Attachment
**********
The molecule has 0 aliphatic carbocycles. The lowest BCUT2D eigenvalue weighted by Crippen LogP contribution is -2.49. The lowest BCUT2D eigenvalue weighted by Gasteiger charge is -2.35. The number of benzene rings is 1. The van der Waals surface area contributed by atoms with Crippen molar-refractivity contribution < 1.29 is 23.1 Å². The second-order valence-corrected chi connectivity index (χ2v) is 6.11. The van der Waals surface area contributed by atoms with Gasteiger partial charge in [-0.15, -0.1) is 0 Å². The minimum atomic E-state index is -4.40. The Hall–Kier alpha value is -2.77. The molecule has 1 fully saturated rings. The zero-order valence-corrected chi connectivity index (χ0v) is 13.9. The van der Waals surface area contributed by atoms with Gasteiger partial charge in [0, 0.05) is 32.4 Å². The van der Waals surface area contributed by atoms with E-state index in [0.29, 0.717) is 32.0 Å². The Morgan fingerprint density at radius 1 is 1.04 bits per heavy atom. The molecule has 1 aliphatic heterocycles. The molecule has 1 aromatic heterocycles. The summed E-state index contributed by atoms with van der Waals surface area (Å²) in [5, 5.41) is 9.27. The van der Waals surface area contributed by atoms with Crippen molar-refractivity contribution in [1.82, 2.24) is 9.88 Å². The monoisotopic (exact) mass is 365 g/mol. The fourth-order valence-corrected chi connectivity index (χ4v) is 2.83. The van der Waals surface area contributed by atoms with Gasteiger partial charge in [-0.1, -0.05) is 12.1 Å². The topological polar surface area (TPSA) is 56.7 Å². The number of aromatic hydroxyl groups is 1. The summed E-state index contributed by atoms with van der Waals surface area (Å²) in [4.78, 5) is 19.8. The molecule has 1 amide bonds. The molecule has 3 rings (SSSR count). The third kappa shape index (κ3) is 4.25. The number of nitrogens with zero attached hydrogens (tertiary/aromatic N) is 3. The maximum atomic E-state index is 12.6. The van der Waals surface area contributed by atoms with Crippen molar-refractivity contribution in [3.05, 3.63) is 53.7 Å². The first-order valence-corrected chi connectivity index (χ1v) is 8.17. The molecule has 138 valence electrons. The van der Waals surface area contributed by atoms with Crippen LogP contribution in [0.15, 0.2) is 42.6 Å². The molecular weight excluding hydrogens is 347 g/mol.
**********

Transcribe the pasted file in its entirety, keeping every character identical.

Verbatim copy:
The molecule has 0 aliphatic carbocycles. The lowest BCUT2D eigenvalue weighted by Crippen LogP contribution is -2.49. The lowest BCUT2D eigenvalue weighted by Gasteiger charge is -2.35. The number of benzene rings is 1. The van der Waals surface area contributed by atoms with Crippen molar-refractivity contribution < 1.29 is 23.1 Å². The second-order valence-corrected chi connectivity index (χ2v) is 6.11. The van der Waals surface area contributed by atoms with Gasteiger partial charge in [-0.15, -0.1) is 0 Å². The minimum atomic E-state index is -4.40. The Hall–Kier alpha value is -2.77. The molecule has 1 fully saturated rings. The zero-order valence-corrected chi connectivity index (χ0v) is 13.9. The van der Waals surface area contributed by atoms with Gasteiger partial charge in [0, 0.05) is 32.4 Å². The van der Waals surface area contributed by atoms with E-state index in [0.29, 0.717) is 32.0 Å². The Morgan fingerprint density at radius 1 is 1.04 bits per heavy atom. The molecule has 1 aliphatic heterocycles. The molecule has 1 aromatic heterocycles. The summed E-state index contributed by atoms with van der Waals surface area (Å²) in [5, 5.41) is 9.27. The van der Waals surface area contributed by atoms with Crippen molar-refractivity contribution in [1.82, 2.24) is 9.88 Å². The monoisotopic (exact) mass is 365 g/mol. The fourth-order valence-corrected chi connectivity index (χ4v) is 2.83. The van der Waals surface area contributed by atoms with Gasteiger partial charge in [-0.1, -0.05) is 12.1 Å². The topological polar surface area (TPSA) is 56.7 Å². The number of aromatic hydroxyl groups is 1. The summed E-state index contributed by atoms with van der Waals surface area (Å²) in [4.78, 5) is 19.8. The molecule has 1 amide bonds. The molecule has 3 rings (SSSR count). The third kappa shape index (κ3) is 4.25. The number of nitrogens with zero attached hydrogens (tertiary/aromatic N) is 3. The maximum atomic E-state index is 12.6. The van der Waals surface area contributed by atoms with Crippen molar-refractivity contribution in [3.05, 3.63) is 53.7 Å². The first-order valence-corrected chi connectivity index (χ1v) is 8.17. The molecule has 138 valence electrons. The van der Waals surface area contributed by atoms with Crippen LogP contribution in [0.15, 0.2) is 42.6 Å². The molecular weight excluding hydrogens is 347 g/mol.